Holding the tournament in India was not feasible due to the rising COVID-19 cases in the country, and UAE, which has successfully hosted the IPL thus far, was always the first-choice venue.
But, if the BCCI and the cricketers were going through all the hassle of flying to another country and undergoing quarantine, could they not have played more matches?
The argument that pops up is that the BCCI wanted to schedule the event during the IPL playoffs week, as they have done for the last two seasons, and, thus, the teams could not have played more than two games apiece aside from the finals.
While cashing in on the craze of the IPL and channelising that towards the women’s tournament is understandable, the Board might have ventured into a new territory by holding a Women’s T20 Challenge as a standalone, even if just for two weeks.
The current schedule means that a number of big stars, such as Healy, Perry, Devine, Laura Wolvaardt, Natalie Sciver, Katherine Brunt, Lizelle Lee, Meg Lanning and Beth Mooney miss out from the “Women’s IPL” as the dates clash with the Women’s Big Bash League.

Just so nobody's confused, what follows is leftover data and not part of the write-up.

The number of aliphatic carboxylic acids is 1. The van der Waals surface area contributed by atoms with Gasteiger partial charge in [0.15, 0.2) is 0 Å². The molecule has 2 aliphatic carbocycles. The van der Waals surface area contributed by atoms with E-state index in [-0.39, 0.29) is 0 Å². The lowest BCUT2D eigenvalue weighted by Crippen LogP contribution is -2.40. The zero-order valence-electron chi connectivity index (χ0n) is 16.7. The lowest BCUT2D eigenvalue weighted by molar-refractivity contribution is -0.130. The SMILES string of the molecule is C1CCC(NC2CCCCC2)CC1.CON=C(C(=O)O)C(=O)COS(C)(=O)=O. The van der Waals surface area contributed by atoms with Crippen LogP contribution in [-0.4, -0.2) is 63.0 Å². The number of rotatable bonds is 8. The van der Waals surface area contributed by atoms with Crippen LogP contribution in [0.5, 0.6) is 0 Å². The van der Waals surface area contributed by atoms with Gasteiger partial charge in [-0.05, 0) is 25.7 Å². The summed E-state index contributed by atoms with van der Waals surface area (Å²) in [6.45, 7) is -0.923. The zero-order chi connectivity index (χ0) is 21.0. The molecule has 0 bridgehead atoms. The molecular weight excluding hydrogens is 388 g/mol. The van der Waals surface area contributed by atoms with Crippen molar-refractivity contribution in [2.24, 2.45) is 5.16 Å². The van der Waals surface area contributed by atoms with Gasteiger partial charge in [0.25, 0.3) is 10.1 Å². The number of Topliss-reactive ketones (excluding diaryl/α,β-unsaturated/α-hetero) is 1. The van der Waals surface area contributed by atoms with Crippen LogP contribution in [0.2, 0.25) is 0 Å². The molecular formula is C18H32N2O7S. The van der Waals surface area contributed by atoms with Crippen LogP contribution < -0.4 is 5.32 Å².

The dates of the WBBL were already announced when the BCCI declared that they would hold the T20 Challenge. Isn’t gauging the number of eyeballs the event attracts a huge part of this “experiment” that the BCCI is conducting, before they come out with a full-fledged Women’s IPL?
If yes, wouldn’t the presence of the international stars, who have their own fan following in India, helped in the Women’s T20 Challenge getting more attention?
And, more importantly, is it necessary to feed off the IPL and the male cricketers even after all the standout successes that the likes of Harmanpreet Kaur and Smriti Mandhana have achieved?
By hosting the Women’s T20 Challenge alongside the IPL even though they were aware of the absence of big stars only hints that the BCCI is unsure of how a lone women’s event will pan out.
This is not only robbing the youngsters from India a chance to rub shoulders with some of the legends of the game but also disallows the BCCI to truly get a sense of how successful or unsuccessful the Women’s IPL will be in the future.
But All Is Not Lost, and Something Is Better Than Nothing